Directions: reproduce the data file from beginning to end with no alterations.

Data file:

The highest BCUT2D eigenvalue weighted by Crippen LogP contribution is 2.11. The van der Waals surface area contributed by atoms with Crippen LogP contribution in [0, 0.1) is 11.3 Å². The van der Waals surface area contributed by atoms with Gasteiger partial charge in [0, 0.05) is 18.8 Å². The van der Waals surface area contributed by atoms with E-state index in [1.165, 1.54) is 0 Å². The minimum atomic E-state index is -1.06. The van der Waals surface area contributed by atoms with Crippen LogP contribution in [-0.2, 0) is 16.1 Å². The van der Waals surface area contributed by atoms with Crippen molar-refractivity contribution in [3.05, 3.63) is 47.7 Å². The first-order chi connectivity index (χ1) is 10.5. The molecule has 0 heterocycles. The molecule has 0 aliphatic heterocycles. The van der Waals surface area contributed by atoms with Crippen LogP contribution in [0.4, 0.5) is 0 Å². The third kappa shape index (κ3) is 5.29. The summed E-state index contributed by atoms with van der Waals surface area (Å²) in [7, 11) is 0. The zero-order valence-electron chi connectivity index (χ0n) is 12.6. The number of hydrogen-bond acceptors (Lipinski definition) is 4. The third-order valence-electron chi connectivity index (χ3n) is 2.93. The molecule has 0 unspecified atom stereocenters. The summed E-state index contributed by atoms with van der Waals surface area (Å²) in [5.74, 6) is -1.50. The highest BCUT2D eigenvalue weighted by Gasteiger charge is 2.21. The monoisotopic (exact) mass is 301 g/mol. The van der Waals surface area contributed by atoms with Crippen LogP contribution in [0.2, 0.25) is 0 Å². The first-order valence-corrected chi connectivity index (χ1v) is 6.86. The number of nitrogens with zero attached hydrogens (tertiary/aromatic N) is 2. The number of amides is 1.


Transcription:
The highest BCUT2D eigenvalue weighted by Crippen LogP contribution is 2.11. The van der Waals surface area contributed by atoms with Crippen LogP contribution in [0, 0.1) is 11.3 Å². The van der Waals surface area contributed by atoms with Gasteiger partial charge in [0, 0.05) is 18.8 Å². The van der Waals surface area contributed by atoms with E-state index in [1.165, 1.54) is 0 Å². The minimum atomic E-state index is -1.06. The van der Waals surface area contributed by atoms with Crippen LogP contribution in [-0.2, 0) is 16.1 Å². The van der Waals surface area contributed by atoms with Crippen molar-refractivity contribution in [3.05, 3.63) is 47.7 Å². The first-order chi connectivity index (χ1) is 10.5. The molecule has 0 heterocycles. The molecule has 0 aliphatic heterocycles. The van der Waals surface area contributed by atoms with Crippen LogP contribution in [0.4, 0.5) is 0 Å². The third kappa shape index (κ3) is 5.29. The summed E-state index contributed by atoms with van der Waals surface area (Å²) in [7, 11) is 0. The zero-order valence-electron chi connectivity index (χ0n) is 12.6. The number of hydrogen-bond acceptors (Lipinski definition) is 4. The third-order valence-electron chi connectivity index (χ3n) is 2.93. The molecule has 0 unspecified atom stereocenters. The summed E-state index contributed by atoms with van der Waals surface area (Å²) in [5.74, 6) is -1.50. The highest BCUT2D eigenvalue weighted by Gasteiger charge is 2.21. The monoisotopic (exact) mass is 301 g/mol. The van der Waals surface area contributed by atoms with Crippen LogP contribution in [0.2, 0.25) is 0 Å². The first-order valence-corrected chi connectivity index (χ1v) is 6.86. The number of nitrogens with zero attached hydrogens (tertiary/aromatic N) is 2. The number of amides is 1.